U.S. men's national team needs only a tie to advance in World Cup qualifying

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Sports,Craig Stouffer

Still, Klinsmann seeks much improved effort

It's rare the U.S. men's national team needs both to get a positive result and play well at the same time.

That certainly doesn't have to happen when the Americans host Guatemala in the final match of the semifinal round of regional qualification for the 2014 World Cup in Brazil, but they would welcome it.

Tied atop CONCACAF Group A, the United States (3-1-1, 10 points) and Guatemala (3-1-1, 10 points) need only a tie to hold off Jamaica (2-2-1, seven points) and advance to next year's six-team final round. Both teams could settle for passing the ball back and forth for 90 minutes with little thought of scoring, running or entertaining. A defeat could open the door for missing the next World Cup altogether. It is the second time in five World Cup cycles that the United States has needed the final semifinal round game to qualify.

Up next
Guatemala at U.S.
2014 World Cup qualifying
When » Tuesday, 7 p.m.
Where » Livestrong Sporting Park,
Kansas City, Kan.
TV » ESPN2

"We want to win this game," U.S. coach Jurgen Klinsmann said. "You only can win a game if you attack and you go forward. That's what we're going to do. We're not looking here for a tie."

Motivation has been Klinsmann's strong suit. But the United States, which hasn't lost in 21 straight home qualification games, also needs to bounce back after it couldn't have played much uglier in a 2-1 win on a bumpy, wet cricket field at Antigua and Barbuda on Friday. Despite Klinsmann trying to coax a more attractive, attacking style of soccer out of the United States in his 15 months in charge, his side generated almost zero offense aside from Eddie Johnson's two goals.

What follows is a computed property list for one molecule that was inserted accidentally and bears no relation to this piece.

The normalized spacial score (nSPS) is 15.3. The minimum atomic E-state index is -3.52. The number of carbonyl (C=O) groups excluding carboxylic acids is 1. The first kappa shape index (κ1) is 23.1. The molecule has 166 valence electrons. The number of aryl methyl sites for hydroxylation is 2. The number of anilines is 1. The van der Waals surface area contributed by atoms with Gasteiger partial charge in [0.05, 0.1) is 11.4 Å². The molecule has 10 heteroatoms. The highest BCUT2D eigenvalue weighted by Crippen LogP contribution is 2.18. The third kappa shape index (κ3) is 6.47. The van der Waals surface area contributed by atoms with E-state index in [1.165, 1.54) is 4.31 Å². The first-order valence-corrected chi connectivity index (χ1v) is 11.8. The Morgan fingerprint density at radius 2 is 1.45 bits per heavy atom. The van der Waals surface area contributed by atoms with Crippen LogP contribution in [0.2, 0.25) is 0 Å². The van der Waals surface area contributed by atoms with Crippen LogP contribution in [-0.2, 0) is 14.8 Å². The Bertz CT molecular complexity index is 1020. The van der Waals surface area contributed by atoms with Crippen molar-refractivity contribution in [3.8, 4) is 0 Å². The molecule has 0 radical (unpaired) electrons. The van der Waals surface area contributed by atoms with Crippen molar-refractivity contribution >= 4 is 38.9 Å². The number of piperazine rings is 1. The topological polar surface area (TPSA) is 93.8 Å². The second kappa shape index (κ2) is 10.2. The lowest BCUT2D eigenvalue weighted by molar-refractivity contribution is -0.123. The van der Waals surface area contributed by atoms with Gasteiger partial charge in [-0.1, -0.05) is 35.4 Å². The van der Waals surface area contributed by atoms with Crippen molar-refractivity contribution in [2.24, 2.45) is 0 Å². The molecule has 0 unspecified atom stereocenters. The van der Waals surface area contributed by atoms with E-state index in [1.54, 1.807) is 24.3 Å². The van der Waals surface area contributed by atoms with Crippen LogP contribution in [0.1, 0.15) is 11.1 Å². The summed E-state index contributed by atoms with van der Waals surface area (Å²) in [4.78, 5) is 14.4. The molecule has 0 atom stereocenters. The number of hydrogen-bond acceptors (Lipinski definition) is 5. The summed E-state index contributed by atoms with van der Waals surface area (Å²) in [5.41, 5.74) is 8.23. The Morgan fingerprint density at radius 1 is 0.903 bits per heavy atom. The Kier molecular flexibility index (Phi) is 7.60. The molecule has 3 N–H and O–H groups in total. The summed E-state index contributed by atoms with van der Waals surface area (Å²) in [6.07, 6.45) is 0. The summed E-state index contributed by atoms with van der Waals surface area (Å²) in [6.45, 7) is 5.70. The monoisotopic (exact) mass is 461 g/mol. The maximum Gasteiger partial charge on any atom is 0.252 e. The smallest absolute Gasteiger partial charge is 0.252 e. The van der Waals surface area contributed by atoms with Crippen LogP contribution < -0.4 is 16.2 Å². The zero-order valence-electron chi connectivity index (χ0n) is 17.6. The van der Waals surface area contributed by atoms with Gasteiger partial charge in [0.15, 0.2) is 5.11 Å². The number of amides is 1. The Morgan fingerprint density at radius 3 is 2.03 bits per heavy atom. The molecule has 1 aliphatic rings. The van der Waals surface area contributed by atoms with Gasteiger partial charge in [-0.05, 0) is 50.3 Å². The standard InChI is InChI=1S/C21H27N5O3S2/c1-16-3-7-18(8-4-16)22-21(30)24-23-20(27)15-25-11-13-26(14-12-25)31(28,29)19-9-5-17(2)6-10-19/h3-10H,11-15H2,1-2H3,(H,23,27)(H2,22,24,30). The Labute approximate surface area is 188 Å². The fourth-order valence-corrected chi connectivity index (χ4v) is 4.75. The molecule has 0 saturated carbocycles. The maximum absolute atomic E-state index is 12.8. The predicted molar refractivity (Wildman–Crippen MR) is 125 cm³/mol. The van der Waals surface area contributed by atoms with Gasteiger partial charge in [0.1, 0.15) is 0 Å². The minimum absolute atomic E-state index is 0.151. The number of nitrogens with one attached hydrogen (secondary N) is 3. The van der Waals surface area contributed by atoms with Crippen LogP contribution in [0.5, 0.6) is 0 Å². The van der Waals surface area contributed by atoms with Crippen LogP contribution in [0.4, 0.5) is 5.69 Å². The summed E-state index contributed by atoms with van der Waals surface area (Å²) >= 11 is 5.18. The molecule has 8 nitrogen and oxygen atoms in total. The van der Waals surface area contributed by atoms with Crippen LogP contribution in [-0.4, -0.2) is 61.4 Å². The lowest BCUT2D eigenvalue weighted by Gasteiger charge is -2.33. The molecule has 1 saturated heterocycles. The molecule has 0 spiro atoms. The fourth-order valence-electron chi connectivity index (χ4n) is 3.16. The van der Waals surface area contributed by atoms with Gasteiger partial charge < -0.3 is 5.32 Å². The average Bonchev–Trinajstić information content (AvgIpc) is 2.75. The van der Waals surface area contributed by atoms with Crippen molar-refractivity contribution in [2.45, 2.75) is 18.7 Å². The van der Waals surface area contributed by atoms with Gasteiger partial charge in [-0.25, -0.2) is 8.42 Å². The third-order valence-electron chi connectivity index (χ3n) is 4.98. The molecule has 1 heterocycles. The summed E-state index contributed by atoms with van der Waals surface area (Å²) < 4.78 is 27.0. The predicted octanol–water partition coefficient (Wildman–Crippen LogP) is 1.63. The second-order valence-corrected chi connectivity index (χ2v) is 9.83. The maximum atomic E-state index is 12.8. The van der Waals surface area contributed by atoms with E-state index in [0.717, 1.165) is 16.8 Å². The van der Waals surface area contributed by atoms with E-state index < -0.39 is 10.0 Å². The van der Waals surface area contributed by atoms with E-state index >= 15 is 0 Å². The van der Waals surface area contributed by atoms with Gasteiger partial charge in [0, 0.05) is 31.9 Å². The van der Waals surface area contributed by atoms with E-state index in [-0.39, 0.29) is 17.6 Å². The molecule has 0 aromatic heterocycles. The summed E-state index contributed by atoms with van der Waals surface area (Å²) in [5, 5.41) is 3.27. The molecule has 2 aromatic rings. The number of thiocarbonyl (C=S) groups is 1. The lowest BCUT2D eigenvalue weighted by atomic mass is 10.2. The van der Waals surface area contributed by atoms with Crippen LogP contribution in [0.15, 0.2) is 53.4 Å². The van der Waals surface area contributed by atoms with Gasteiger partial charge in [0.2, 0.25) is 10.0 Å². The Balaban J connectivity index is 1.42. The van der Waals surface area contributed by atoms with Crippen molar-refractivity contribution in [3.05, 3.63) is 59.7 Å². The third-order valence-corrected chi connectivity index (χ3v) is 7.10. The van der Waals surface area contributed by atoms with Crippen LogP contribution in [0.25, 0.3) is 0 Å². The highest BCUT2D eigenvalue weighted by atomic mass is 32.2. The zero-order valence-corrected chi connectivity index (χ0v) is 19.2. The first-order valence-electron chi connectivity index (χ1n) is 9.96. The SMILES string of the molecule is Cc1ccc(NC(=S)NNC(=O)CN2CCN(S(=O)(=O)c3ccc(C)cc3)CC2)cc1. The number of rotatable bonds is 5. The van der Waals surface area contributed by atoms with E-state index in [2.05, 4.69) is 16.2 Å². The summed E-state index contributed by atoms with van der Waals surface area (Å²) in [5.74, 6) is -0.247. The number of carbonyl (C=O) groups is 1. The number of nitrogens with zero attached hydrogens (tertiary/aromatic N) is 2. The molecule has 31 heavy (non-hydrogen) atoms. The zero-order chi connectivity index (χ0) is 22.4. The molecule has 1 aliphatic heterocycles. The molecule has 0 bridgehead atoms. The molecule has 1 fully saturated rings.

The story was similar last month in an historic first loss at Jamaica. With their backs against the wall in qualifying, four days later the U.S. team dominated the Jamaicans early in a rematch in Columbus and held on for an encouraging but slim 1-0 victory. But the U.S. offense has nine goals in its last seven games.

"We're still trying to figure out what's going to work best for us," midfielder/forward Clint Dempsey told the Kansas City Star on Sunday. "The most important thing is you put yourself in position to get out of the group and to qualify for the World Cup. That's when you're really going to be able to gauge what kind of style we play."

Klinsmann decided not to call in reinforcements despite losing a host of players to injury (Landon Donovan), illness (Fabian Johnson) and suspension because of yellow card accumulation (Jermaine Jones). But while the United States is short-handed, the setting will be a welcome change.

"Just because the stadium is a little nicer and the field is a little bigger and the grass is a little greener doesn't guarantee that you'll play better," midfielder Michael Bradley told MLSSoccer.com. "That part is up to us."

For now, it won't matter what it looks like as long as the United States gets through. Assuming it does, the scrutiny will get more intense and the margin for error much thinner in the final round of qualifying in 2013.

cstouffer@washingtonexaminer.com

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Author:

Craig Stouffer

Staff writer - sports
The Washington Examiner